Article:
Seattle restaurants suffer worse job loss since the great recession

According to a report released Sunday by the American Enterprise Institute (AEI), the $15 minimum wage has caused Seattle restaurants to lose 1,000 jobs — the worst decline since the 2009 Great Recession.

“The loss of 1,000 restaurant jobs in May following the minimum wage increase in April was the largest one month job decline since a 1,300 drop in January 2009, again during the Great Recession,” AEI Scholar Mark J. Perry noted in the report.

The citywide minimum wage increase was passed in June of last year. The measure is designed to increase the city minimum wage gradually to $15 an hour by 2017. The first increase under the plan was to $11 an hour in April. According to the report, Seattle restaurants have already faced severe consequences as a result. In contrast, in the six years since the 2009 financial crisis, the industry has been recovering in areas without the $15 minimum wage.

REPORT: Seattle Restaurants Suffer Worse Job Loss Since The Great Recession | We Are Change  (dailycaller) According to a report released Sunday by the American Enterprise Institute (AEI), the $15 minimum wage has caused Seattle restaurantshttp://wearechange.org/report-seattle-restaurants-suffer-worse-job-loss-since-the-great-recession/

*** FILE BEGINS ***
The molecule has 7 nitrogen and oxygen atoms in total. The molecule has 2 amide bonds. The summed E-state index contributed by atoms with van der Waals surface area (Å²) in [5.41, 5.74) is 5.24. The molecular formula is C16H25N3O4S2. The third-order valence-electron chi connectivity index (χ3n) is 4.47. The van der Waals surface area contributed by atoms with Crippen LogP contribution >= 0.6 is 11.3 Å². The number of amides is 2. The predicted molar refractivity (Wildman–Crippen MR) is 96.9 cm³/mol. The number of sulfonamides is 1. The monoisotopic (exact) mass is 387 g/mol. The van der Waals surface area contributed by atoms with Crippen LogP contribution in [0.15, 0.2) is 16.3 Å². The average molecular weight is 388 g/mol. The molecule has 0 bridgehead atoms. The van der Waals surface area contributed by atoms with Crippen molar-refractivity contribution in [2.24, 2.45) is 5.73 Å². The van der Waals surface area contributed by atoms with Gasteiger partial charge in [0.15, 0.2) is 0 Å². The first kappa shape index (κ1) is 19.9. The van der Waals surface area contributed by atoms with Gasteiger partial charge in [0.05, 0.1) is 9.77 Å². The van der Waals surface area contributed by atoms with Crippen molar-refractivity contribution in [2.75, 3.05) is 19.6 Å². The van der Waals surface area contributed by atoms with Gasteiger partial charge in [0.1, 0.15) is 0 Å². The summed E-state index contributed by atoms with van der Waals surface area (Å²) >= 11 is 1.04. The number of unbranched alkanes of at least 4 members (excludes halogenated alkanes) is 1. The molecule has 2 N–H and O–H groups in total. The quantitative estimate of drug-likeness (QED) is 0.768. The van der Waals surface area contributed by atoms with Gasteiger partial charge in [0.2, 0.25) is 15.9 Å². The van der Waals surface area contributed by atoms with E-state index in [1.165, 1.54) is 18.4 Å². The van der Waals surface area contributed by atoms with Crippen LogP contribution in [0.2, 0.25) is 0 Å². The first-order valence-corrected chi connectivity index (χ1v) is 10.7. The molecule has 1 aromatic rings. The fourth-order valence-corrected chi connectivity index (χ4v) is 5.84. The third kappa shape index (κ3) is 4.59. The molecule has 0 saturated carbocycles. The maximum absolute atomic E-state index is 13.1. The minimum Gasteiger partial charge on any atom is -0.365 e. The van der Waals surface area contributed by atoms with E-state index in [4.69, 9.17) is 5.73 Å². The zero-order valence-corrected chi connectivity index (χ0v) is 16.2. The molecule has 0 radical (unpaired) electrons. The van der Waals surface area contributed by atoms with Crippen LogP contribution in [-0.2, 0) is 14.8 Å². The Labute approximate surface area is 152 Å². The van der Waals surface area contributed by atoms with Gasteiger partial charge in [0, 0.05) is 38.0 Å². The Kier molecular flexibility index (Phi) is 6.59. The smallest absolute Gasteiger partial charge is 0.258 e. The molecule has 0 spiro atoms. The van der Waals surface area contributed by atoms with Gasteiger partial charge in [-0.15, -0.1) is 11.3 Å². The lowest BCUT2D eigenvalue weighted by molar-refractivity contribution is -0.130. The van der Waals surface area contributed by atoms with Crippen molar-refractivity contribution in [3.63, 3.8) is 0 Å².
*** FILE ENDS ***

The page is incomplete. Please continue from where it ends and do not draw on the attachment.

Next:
Cezars avatar Countries & Places
Share
1 67

Thats because the Mariners wasted all that money on Robinson Cano... It hurt Seattle big time

This comment was deleted by its author.
@2125959

see my response to Budwick.
ge increases help everyone except the richest few.

http://amirite.com/783351-seatt...ession/2126764

This comment was deleted by its author.
@2126875

Yes and no.
There are many factors
there is not a one-to-one relationship
between wages and prices

Increasing wages has to
(by application of accepted
economic "laws")
"increase the circulation of money
in the economy."

It does not directly result in inflation.

Inflation is influenced
primarily by two forces
"money supply"
(which is completely
independent of wage rate
and controlled by the government
or the ruling class)

and
"productivity"
(which can be influenced
by wage rate but
usually positively not negatively
as you suggest)

It is a mistaken belief
that wage increases
results in higher prices directly.

Prices are set by the market
(supply and demand).

Higher wages absolutely
decrease profit but
they only affect prices
when they stimulate demand,